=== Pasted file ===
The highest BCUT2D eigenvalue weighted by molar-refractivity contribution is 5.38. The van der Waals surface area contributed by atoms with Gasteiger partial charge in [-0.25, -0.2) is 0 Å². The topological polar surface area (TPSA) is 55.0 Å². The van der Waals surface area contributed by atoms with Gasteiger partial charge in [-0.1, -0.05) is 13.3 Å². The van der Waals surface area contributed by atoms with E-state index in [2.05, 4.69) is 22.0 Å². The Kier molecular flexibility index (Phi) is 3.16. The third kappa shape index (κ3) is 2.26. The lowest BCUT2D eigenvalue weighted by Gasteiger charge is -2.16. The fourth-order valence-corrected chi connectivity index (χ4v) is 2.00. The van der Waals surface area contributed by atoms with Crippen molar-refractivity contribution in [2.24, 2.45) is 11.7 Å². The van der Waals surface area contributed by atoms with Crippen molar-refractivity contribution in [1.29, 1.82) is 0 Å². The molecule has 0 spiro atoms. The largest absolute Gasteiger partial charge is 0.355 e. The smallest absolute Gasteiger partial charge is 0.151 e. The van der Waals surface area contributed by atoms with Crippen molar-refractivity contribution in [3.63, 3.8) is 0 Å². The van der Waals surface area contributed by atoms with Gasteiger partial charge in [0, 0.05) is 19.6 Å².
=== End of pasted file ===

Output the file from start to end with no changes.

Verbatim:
The highest BCUT2D eigenvalue weighted by molar-refractivity contribution is 5.38. The van der Waals surface area contributed by atoms with Gasteiger partial charge in [-0.25, -0.2) is 0 Å². The topological polar surface area (TPSA) is 55.0 Å². The van der Waals surface area contributed by atoms with Gasteiger partial charge in [-0.1, -0.05) is 13.3 Å². The van der Waals surface area contributed by atoms with E-state index in [2.05, 4.69) is 22.0 Å². The Kier molecular flexibility index (Phi) is 3.16. The third kappa shape index (κ3) is 2.26. The lowest BCUT2D eigenvalue weighted by Gasteiger charge is -2.16. The fourth-order valence-corrected chi connectivity index (χ4v) is 2.00. The van der Waals surface area contributed by atoms with Crippen molar-refractivity contribution in [2.24, 2.45) is 11.7 Å². The van der Waals surface area contributed by atoms with Crippen molar-refractivity contribution in [1.29, 1.82) is 0 Å². The molecule has 0 spiro atoms. The largest absolute Gasteiger partial charge is 0.355 e. The smallest absolute Gasteiger partial charge is 0.151 e. The van der Waals surface area contributed by atoms with Crippen molar-refractivity contribution in [3.63, 3.8) is 0 Å². The van der Waals surface area contributed by atoms with Gasteiger partial charge in [0, 0.05) is 19.6 Å².